If you ask some about the current trend in the Digital world, there is merely one term they could come up with, Data. And it’s true as daylight. We generate a gigantic amount of data every day, around 2.5 exabytes approximately. This figure is parallel to 250,000 libraries of congress or the contents of 5 million laptops. Each and every minute we fill up the data banks with our tweets, likes, images, documents and so much more. And, the traditional computers are struggling to cope up with the flow of the data just keeps growing. We practically are at the edge. This is why because the technology giants like Google, IBM and Microsoft are investing massively in Quantum Technology.
Recent news reports from reliable sources say that Microsoft has already doubled their investment in Quantum Computing. They seem to be much serious about the upcoming revolution I guess. They have made four major appoints as an added effort to create a “Scalable Quantum Computer”. Leo Kouwenhoven, professor in Applied Physics with a specialization in Quantum NanoScience is the head of the process. Other key appointments include Charles Marcus, Matthias Troyer, and David Reilly. The aim behind this venture is to develop few dependable tools that even scientists with zero quantum background can use to solve some of the world’s scariest problems. Sounds pretty innovative isn’t it? Well, let’s have few words about what makes Quantum computers so admirable?
Quick To Solve Complex Issues
Can you imagine what will happen when someone succeeded in producing one viable Quantum Computer? It probably will solve every complex solution with in seconds which our traditional computers may take years to calculate. As I mentioned above Google has already claimed that they own Quantum Computer. And they say that this one is 100 million times faster any of the today’s computers. It may seem somewhat exaggerating but I see the light of progress through this proclamation. It will be eloquently beneficial if we can process the dates we generate and solve the complicated issues.
We are generating a hell lot of data every day. Do you think our systems can hold on long with their existing capabilities? No, for sure. This is why I am very curious and optimistic about Quantum Computing. It will solve every complex issue we facing now in few seconds. Even though Quantum computing has not evolved into its full potential, AI and machine learning will get benefitted as it advances. In fact, Quantum Computing Algorithms will help us enhance the existing possibilities in Machine Learning.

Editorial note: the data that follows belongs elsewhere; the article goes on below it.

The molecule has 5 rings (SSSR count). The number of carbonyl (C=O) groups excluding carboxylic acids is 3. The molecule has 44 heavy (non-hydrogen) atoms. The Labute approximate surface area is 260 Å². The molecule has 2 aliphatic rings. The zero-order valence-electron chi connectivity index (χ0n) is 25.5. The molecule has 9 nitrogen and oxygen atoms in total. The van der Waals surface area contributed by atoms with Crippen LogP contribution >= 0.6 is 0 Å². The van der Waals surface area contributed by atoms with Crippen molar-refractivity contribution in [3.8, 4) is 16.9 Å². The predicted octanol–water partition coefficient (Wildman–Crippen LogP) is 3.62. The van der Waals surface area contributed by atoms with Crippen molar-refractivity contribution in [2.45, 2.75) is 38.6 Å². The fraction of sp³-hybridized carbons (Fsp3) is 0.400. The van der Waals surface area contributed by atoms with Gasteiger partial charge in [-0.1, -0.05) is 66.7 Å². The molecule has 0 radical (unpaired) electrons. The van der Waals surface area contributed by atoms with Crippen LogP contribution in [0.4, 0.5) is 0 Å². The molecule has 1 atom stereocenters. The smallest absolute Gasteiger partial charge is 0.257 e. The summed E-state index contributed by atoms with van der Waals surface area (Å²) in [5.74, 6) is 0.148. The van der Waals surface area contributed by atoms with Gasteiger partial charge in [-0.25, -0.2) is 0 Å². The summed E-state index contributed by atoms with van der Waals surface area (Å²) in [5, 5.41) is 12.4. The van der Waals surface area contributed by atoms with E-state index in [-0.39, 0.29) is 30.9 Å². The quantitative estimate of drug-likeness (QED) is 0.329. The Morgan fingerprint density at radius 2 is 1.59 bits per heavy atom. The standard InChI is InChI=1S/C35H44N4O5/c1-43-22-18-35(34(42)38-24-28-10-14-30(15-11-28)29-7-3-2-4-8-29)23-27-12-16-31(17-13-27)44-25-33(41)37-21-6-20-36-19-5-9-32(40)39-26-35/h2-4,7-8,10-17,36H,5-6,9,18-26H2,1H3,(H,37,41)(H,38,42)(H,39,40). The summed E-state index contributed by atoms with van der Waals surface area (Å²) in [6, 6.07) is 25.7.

Capable To Optimize The Answers
The strength of Quantum Computing resides within its ability to sample the data and thereby optimizing every single problem we face. It may even allow us to determine the optimal treatment for any particular patient, all through data sampling. We are already experiencing the Big data ‘Boom’ and have already altered our system architectures accordingly. Yes, it is true that Big Data is the future, It is huge but so do the problems. Quantum computers are well processed to handle this chaos.
So, How Does A Quantum Computer Work?
How does Quantum Computers work?
I have recently heard about this from Mr. Peter Shor. According to Mr shor, this essentially is a physics experiment. Rather than bits, A quantum Computer relies on qubits that can either mean zero or one or superposition of zeros and ones. And they can be intertwined as well: the way it works is as follows, you take the number you want to be factored and you can turn using number 3. As the problem arises, use the Quantum Computer as a computational interferometer. It provides you with a pattern that tells you the spacing of grading, and you put the information via a computational interferometer which gives you the period. Shor explains.
The reason why Tech Giants are investing on Quantum Computing is about the power they provide businesses to make decisions, which in turn offers them with the global prominence.